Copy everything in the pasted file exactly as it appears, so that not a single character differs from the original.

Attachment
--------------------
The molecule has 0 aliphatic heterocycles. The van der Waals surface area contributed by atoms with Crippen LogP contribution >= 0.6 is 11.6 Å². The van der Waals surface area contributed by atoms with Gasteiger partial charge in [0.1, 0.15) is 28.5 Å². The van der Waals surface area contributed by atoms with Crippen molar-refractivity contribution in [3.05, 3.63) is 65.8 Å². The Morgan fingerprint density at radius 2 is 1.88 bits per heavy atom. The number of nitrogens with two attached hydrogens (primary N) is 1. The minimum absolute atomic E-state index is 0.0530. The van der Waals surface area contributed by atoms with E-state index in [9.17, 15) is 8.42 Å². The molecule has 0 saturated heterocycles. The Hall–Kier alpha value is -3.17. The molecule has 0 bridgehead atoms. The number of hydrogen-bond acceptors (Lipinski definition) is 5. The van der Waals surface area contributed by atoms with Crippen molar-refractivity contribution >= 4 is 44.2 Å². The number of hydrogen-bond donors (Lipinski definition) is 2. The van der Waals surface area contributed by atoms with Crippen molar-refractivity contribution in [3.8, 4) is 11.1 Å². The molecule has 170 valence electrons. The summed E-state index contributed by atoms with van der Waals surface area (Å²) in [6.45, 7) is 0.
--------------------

The molecule has 0 aliphatic heterocycles. The van der Waals surface area contributed by atoms with Crippen LogP contribution >= 0.6 is 11.6 Å². The van der Waals surface area contributed by atoms with Gasteiger partial charge in [0.1, 0.15) is 28.5 Å². The van der Waals surface area contributed by atoms with Crippen molar-refractivity contribution in [3.05, 3.63) is 65.8 Å². The Morgan fingerprint density at radius 2 is 1.88 bits per heavy atom. The number of nitrogens with two attached hydrogens (primary N) is 1. The minimum absolute atomic E-state index is 0.0530. The van der Waals surface area contributed by atoms with E-state index in [9.17, 15) is 8.42 Å². The molecule has 0 saturated heterocycles. The Hall–Kier alpha value is -3.17. The molecule has 0 bridgehead atoms. The number of hydrogen-bond acceptors (Lipinski definition) is 5. The van der Waals surface area contributed by atoms with Crippen molar-refractivity contribution >= 4 is 44.2 Å². The number of hydrogen-bond donors (Lipinski definition) is 2. The van der Waals surface area contributed by atoms with Crippen molar-refractivity contribution in [3.8, 4) is 11.1 Å². The molecule has 170 valence electrons. The summed E-state index contributed by atoms with van der Waals surface area (Å²) in [6.45, 7) is 0.